Obama and gene ownership: Who has a right to nature's DNA?
The Justice Department reversed US policy last week about proprietary rights to existing genes. And a new global pact claims a nation can profit from others' use of genes taken from that country. Aren't nature's genetic codes universal enough not to be owned?
In two settings last week, the Obama administration took on the issue of gene ownership, or the proprietary right to the ideas embedded in the genetic code of humans, plants, and animals.
The first setting was in a federal court case. The US Justice Department offered a legal brief Friday that reversed longstanding government policy and asserted that scientific discoveries of existing genes cannot be patented for private gain.
There the US delegation endorsed a new international agreement concluded Saturday that calls for any profits from the genetic resources found in a country or used by indigenous people – such as a derivative from a local plant to make a new cosmetic – to be shared “fairly and equitably” with them.
The agreement, known as the Nagoya Protocols, was vague enough for the US and other countries with biotech companies doing genetic research to not go along with it. And the US Senate has yet to ratify the underlying treaty, the UN Convention on Biodiversity, which came into force in 1993.
These US stances on gene ownership once again raise difficult questions about exploiting nature’s most basic living material.
Does a gene or any other building block of a species evolved by natural selection belong to all mankind? Can it be claimed by a company that first isolated it and found a use for it? Does it belong to the nation or local people where the genetic material originated?
For years, as scientific research has exploded with new uses for genetic material, the US government has supported patents for many of these scientific “discoveries” in nature. Government recognized that a company could invent a process to extract a gene or reveal its properties, and thus gave a right to the use of that gene in a new product.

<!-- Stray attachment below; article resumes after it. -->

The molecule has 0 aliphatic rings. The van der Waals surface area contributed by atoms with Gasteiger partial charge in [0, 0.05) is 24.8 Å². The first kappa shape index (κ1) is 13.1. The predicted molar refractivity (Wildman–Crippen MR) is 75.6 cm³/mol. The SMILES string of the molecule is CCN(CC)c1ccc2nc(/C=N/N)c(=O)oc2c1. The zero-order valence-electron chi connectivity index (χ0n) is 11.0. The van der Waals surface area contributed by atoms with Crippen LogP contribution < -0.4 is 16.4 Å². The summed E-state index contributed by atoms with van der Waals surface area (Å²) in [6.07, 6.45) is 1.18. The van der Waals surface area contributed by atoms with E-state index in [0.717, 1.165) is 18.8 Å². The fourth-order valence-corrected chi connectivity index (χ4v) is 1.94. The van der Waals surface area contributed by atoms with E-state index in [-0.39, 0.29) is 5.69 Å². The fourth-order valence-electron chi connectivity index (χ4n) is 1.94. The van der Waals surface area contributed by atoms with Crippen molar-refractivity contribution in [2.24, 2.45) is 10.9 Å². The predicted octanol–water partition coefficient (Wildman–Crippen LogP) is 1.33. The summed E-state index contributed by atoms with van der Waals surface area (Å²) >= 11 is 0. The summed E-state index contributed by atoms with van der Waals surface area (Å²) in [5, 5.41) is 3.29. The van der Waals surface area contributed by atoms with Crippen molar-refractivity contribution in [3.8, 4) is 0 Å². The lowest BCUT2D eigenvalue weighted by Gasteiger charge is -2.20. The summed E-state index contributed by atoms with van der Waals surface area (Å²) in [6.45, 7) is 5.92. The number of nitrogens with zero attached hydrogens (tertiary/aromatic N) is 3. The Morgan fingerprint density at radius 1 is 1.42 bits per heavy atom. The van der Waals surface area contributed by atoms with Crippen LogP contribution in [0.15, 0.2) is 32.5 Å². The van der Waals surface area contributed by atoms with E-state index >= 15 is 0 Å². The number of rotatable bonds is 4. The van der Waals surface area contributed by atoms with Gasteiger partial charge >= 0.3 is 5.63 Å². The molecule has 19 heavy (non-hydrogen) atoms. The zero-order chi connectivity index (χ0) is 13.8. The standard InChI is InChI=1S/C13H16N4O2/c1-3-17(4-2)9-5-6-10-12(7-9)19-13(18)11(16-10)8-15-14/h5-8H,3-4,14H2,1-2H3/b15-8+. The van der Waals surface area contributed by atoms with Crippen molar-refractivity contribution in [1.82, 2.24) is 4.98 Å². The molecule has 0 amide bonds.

But in the friend-of-the-court brief filed in a case involving a new cancer drug derived from gene research, the Obama Justice Department changed the official US stance.
It told the court: “The chemical structure of native human genes is a product of nature, and it is no less a product of nature when that structure is ‘isolated’ from its natural environment than are cotton fibers that have been separated from cotton seeds or coal that has been extracted from the earth.”
This argument implies that the genetic code of existing material life, which consists of complex ideas in organizing atoms and molecules, is simply a given – available to all. (Greatly altering a natural gene, however, might still be considered patentable.)
Yet developing countries such as Brazil and India want some sort of reward for the commercial use of genes found in their biodiverse landscapes. They refer to such uses without compensation as “biopiracy.” And they won recognition of their claim in the Nagoya Protocols, even if that pact does not yet seem to be globally enforceable.
The claim that a particular species “belongs” to a country or tribe, even though most plants and animals probably existed there long before humans arrived, is an odd type of nationalism.
The claim is also difficult in that it tries to assign some sort of market value to the basic parts of a particular ecosystem. If a gene’s use can be measured in long-term commercial value, can a price then be negotiated with the people who live near that gene? That would be far-fetched and a difficult exercise – as the Obama administration appears to recognize.
Most of all, the genetic code of a species is really a combination of ideas that can likely be duplicated in the lab as more advances are made in science. As with the debate over originality of ideas in many patent disputes, can an idea that is already being expressed be claimed by one person, a company, or even an entire nation?
Gene research is bringing many useful products to markets, and such inventiveness needs the protection of patents to justify the cost of such research. But both biotech companies and governments must recognize that ideas created in nature and that have existed separate from human society cannot be owned. To claim their ownership would be to hinder their continued growth – and usefulness for all.